Hanson, dismissing the excuses Bishop made in her pre-sentencing statement, gave Bishop the maximum 180 months (15 years). It was split into 10 years in prison and five years of supervised release. If Bishop is released and breaks her probation rules, she can be sent back to prison.

Why didn't the judge give Bishop the full 15 years in prison? That, too, is set by state law.

At the time of sentencing, the judge pronounces the sentence to be served. By law 2/3 of that sentence will be served in prison and 1/3 is mandated supervised release. While in prison, an offender can only lose the 1/3 portion for bad behavior. In other words, the five years of supervised release is Bishop's automatic "time off for good behavior," to use a term we hear in movies and TV. If she behaves badly in prison, that time can be revoked by the state department of corrections. If she behaves well in prison, she will serve 10 years and then have to remain on good behavior for the five years of supervised release to avoid going back to prison.

So that explains Bishop's sentencing. As for the charges she faced, that's where it gets more complex. It's not as simple as saying, "She killed Justis. She should go to prison for the rest of her life." Yes, maybe she should. But legally, in this nation of laws, it doesn't work that way.


Bishop originally faced six charges related to Burland's death. The most serious was unintentional second-degree murder. When she pleaded guilty to that, the other charges were dropped as part of the plea agreement.
The death was deemed unintentional because Bishop beat, tortured and neglected Justis without the intent of killing him.

But even that was complicated by the fact that no single act or injury appeared to cause Justis' death, according to the medical examiner's autopsy. His death, Eldien said, was deemed to have been caused by an ulcer or infection.


"This case was different from the intentional act of abuse we see too often with shaken baby or other traumatic injuries that cause the death," Eldien said.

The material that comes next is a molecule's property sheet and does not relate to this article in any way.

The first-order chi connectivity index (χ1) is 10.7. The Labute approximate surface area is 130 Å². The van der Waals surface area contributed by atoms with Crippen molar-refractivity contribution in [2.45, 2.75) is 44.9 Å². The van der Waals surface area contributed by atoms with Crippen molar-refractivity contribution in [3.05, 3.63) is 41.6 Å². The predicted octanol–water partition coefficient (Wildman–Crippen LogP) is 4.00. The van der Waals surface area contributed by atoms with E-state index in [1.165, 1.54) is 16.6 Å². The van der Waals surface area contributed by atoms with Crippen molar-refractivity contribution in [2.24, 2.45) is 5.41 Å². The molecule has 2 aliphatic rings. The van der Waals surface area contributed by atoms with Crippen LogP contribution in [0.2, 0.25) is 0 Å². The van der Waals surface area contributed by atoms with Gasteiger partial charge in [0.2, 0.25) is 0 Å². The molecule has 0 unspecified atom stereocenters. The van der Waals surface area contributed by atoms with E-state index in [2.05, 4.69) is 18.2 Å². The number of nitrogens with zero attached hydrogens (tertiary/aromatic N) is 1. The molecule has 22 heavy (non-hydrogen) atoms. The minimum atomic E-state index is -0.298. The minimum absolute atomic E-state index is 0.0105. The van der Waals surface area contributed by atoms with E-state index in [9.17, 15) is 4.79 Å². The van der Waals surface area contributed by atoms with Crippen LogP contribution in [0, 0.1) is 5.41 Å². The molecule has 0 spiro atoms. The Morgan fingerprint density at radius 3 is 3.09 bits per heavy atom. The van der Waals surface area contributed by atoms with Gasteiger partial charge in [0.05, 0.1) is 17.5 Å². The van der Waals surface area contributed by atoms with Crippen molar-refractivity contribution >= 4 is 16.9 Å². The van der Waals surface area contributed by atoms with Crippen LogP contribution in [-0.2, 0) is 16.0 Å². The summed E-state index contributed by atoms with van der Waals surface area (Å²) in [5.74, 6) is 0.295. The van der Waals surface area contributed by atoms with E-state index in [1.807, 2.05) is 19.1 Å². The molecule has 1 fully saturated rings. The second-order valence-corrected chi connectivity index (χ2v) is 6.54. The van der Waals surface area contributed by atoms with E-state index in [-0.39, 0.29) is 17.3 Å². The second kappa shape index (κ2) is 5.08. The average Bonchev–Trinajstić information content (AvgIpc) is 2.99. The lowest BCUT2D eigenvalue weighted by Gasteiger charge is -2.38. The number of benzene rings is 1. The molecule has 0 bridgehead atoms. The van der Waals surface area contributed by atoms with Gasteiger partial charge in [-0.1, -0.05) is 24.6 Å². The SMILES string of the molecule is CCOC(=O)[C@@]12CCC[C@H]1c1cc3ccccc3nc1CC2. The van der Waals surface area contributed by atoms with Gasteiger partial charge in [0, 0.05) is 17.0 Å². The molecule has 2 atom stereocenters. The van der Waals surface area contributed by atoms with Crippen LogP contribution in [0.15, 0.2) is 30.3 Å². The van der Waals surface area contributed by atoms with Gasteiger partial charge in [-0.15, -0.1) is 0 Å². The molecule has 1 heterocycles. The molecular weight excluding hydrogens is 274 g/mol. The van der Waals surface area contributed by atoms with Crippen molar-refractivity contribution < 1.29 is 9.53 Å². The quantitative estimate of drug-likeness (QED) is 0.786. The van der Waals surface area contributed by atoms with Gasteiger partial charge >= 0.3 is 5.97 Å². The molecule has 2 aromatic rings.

That would've made any attempt to charge Bishop with intentional second-degree murder impossible. Intentional second-degree murder with no criminal history (back to the sentencing table) carries a maximum sentence of 30 years (20 years prison, 10 years supervised release).

Again, like it or not, Minnesota charged and sentenced Bishop to the maximum allowed under state law.

Other states, of course, have different laws and penalties. Some would allow a more severe punishment. But the complicating factor in Bishop's case always would've been the manner in which Justis died. He didn't die from a single act, which would be easier to prosecute.

In North Dakota, it's likely Bishop would've been charged with manslaughter (defined by the state as "recklessly causing the death of another human being"), which is listed as a Class B felony in the state's Century Code. State law says a Class B felony carries with it a maximum penalty of 10 years in prison, a $20,000 fine or both. Bishop has no money, so her sentence would've been 10 years in prison.

Worthy of outrage? Sure. But it's the law. Justice lies at the hands of state legislatures, not judges, in these cases.


Mike McFeely is a columnist for The Forum of Fargo-Moorhead. He began working for The Forum in the 1980s while he was a student studying journalism at Minnesota State University Moorhead. He's been with The Forum full time since 1990, minus a six-year hiatus when he hosted a local radio talk-show.
What To Read Next
Get Local